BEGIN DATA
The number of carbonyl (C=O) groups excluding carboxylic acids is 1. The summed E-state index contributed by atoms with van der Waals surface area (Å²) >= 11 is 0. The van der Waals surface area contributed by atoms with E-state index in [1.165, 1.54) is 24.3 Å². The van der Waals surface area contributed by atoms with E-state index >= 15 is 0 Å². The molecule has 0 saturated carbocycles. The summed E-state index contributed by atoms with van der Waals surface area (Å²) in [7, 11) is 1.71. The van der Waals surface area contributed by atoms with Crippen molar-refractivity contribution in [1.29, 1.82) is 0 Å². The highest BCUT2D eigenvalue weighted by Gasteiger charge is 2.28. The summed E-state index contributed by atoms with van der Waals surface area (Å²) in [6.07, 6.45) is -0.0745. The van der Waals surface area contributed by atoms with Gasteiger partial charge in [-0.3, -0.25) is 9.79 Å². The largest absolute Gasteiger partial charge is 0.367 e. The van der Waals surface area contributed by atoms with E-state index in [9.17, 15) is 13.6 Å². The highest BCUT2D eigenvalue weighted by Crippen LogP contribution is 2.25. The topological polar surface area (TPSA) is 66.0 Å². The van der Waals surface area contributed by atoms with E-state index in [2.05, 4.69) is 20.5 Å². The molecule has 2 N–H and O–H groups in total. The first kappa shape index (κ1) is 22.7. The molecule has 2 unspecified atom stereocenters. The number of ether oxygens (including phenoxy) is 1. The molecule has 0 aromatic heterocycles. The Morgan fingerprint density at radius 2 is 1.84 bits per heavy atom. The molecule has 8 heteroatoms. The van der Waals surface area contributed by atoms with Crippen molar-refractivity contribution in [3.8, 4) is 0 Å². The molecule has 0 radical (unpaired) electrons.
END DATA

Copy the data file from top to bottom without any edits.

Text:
The number of carbonyl (C=O) groups excluding carboxylic acids is 1. The summed E-state index contributed by atoms with van der Waals surface area (Å²) >= 11 is 0. The van der Waals surface area contributed by atoms with E-state index in [1.165, 1.54) is 24.3 Å². The van der Waals surface area contributed by atoms with E-state index >= 15 is 0 Å². The molecule has 0 saturated carbocycles. The summed E-state index contributed by atoms with van der Waals surface area (Å²) in [7, 11) is 1.71. The van der Waals surface area contributed by atoms with Crippen molar-refractivity contribution in [1.29, 1.82) is 0 Å². The highest BCUT2D eigenvalue weighted by Gasteiger charge is 2.28. The summed E-state index contributed by atoms with van der Waals surface area (Å²) in [6.07, 6.45) is -0.0745. The van der Waals surface area contributed by atoms with Gasteiger partial charge in [-0.3, -0.25) is 9.79 Å². The largest absolute Gasteiger partial charge is 0.367 e. The van der Waals surface area contributed by atoms with E-state index in [9.17, 15) is 13.6 Å². The highest BCUT2D eigenvalue weighted by Crippen LogP contribution is 2.25. The topological polar surface area (TPSA) is 66.0 Å². The van der Waals surface area contributed by atoms with E-state index in [2.05, 4.69) is 20.5 Å². The molecule has 2 N–H and O–H groups in total. The first kappa shape index (κ1) is 22.7. The molecule has 2 unspecified atom stereocenters. The number of ether oxygens (including phenoxy) is 1. The molecule has 0 aromatic heterocycles. The Morgan fingerprint density at radius 2 is 1.84 bits per heavy atom. The molecule has 8 heteroatoms. The van der Waals surface area contributed by atoms with Crippen molar-refractivity contribution in [3.8, 4) is 0 Å². The molecule has 0 radical (unpaired) electrons.